HF is highly prevalent in nursing home residents with many unknown or falsely diagnosed with HF. Equal number of HF patients had reduced and preserved left-ventricular ejection fraction.
Bleumink GS, Knetsch AM, Sturkenboom MC, Straus SM, Hofman A, Deckers JW, et al. Quantifying the heart failure epidemic: prevalence, incidence rate, lifetime risk and prognosis of heart failure The Rotterdam Study. Eur Heart J. 2004;25(18):1614–9.
Kannel WB. Incidence and epidemiology of heart failure. Heart Fail Rev. 2000;5(2):167–73.
Jugdutt BI. Prevention of heart failure in the elderly: when, where and how to begin? Heart Fail Rev. 2012;17(4–5):531–44.
Lam CS, Donal E, Kraigher-Krainer E, Vasan RS. Epidemiology and clinical course of heart failure with preserved ejection fraction. Eur J Heart Fail. 2011;13(1):18–28.
Kaila K, Haykowsky MJ, Thompson RB, Paterson DI. Heart failure with preserved ejection fraction in the elderly: scope of the problem. Heart Fail Rev. 2012;17(4–5):555–62.
Gaulden L. Diagnosis and management of heart failure in the long-term care setting. Director. 2003;11(4):177–81.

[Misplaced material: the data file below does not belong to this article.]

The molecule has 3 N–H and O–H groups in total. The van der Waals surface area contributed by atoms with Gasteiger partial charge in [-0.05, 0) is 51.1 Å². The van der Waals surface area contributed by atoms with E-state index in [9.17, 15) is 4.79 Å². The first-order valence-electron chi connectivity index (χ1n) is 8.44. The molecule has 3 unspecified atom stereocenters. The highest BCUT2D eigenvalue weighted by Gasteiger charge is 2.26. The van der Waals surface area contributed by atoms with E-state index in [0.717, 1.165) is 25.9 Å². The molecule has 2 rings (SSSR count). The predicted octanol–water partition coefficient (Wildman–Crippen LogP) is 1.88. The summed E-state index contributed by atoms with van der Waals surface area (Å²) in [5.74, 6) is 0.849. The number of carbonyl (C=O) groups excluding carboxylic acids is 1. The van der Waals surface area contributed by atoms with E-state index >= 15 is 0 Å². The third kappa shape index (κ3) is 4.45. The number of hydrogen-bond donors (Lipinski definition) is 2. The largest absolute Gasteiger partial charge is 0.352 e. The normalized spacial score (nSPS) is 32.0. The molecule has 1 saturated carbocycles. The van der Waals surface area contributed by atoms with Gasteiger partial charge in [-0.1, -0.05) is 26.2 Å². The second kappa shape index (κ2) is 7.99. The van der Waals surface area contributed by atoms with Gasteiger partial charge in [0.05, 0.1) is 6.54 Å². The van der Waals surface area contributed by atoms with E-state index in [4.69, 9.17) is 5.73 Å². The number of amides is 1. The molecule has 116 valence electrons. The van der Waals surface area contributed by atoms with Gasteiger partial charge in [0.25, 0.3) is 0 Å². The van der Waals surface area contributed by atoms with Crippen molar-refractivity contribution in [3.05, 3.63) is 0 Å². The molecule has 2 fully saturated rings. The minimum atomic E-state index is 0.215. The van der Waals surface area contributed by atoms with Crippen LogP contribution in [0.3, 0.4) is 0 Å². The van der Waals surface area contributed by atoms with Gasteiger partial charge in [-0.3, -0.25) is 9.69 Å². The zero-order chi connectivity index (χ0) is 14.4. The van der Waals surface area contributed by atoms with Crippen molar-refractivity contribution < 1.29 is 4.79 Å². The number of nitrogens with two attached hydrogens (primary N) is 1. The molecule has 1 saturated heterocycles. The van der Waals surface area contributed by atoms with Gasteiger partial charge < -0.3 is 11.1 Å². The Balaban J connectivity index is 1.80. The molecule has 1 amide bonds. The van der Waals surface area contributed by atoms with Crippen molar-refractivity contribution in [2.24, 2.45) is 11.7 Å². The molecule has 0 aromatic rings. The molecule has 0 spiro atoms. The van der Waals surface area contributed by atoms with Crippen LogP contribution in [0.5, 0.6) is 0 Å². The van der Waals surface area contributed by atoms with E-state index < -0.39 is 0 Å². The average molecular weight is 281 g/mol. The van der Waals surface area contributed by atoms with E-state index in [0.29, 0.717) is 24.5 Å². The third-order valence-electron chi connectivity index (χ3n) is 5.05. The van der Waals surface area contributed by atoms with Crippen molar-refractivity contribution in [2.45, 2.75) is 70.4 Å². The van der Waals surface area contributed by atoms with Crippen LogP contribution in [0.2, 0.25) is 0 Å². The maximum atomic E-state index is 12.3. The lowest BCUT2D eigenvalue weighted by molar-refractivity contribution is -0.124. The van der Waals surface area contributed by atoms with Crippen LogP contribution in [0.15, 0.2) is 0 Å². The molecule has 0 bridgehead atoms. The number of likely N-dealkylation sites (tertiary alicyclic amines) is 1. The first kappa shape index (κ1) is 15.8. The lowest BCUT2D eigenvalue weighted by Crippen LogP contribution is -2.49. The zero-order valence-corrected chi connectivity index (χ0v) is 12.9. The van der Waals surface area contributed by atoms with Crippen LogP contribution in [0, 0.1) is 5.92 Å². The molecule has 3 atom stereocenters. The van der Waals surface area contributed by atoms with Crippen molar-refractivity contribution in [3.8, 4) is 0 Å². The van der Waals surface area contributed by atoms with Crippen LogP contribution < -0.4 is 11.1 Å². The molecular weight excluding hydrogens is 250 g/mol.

Ruths S, Straand J, Nygaard HA, Hodneland F. Drug treatment of heart failure--do nursing-home residents deserve better? Scand J Prim Health Care. 2000;18(4):226–31.
Schols JM, Crebolder HF, van Weel C. Nursing home and nursing home physician: the Dutch experience. J Am Med Dir Assoc. 2004;5(3):207–12.
Oudejans I, Mosterd A, Bloemen JA, Valk MJ, van Velzen E, Wielders JP, et al. Clinical evaluation of geriatric outpatients with suspected heart failure: value of symptoms, signs, and additional tests. Eur J Heart Fail. 2011;13(5):518–27.
Rutten FH, Cramer MJ, Grobbee DE, Sachs AP, Kirkels JH, Lammers JW, et al. Unrecognized heart failure in elderly patients with stable chronic obstructive pulmonary disease. Eur Heart J. 2005;26(18):1887–94.
Iacoviello M, Antoncecchi V. Heart failure in elderly: progress in clinical evaluation and therapeutic approach. Journal of geriatric cardiology : JGC. 2013;10(2):165–77.
Daamen MA, Schols JM, Jaarsma T, Hamers JP. Prevalence of heart failure in nursing homes: a systematic literature review. Scand J Caring Sci. 2010;24(1):202–8.
Butler R, Fonseka S, Barclay L, Sembhi S, Wells S. The health of elderly residents in long term care institutions in New Zealand. N Z Med J. 1999;112(1099):427–9.
Hancock HC, Close H, Mason JM, Murphy JJ, Fuat A, Singh R, et al. High prevalence of undetected heart failure in long-term care residents: findings from the Heart Failure in Care Homes (HFinCH) study. Eur J Heart Fail. 2013;15(2):158–65.
Daamen MA, Hamers JP, Gorgels AP, Brunner-la Rocca HP, Tan FE, van Dieijen-Visser MP, et al. The prevalence and management of heart failure in Dutch nursing homes; design of a multi-centre cross-sectional study. BMC Geriatr. 2012;12:29.
Schols JM. Nursing home medicine in The Netherlands. Eur J Gen Pract. 2005;11(3–4):141–3.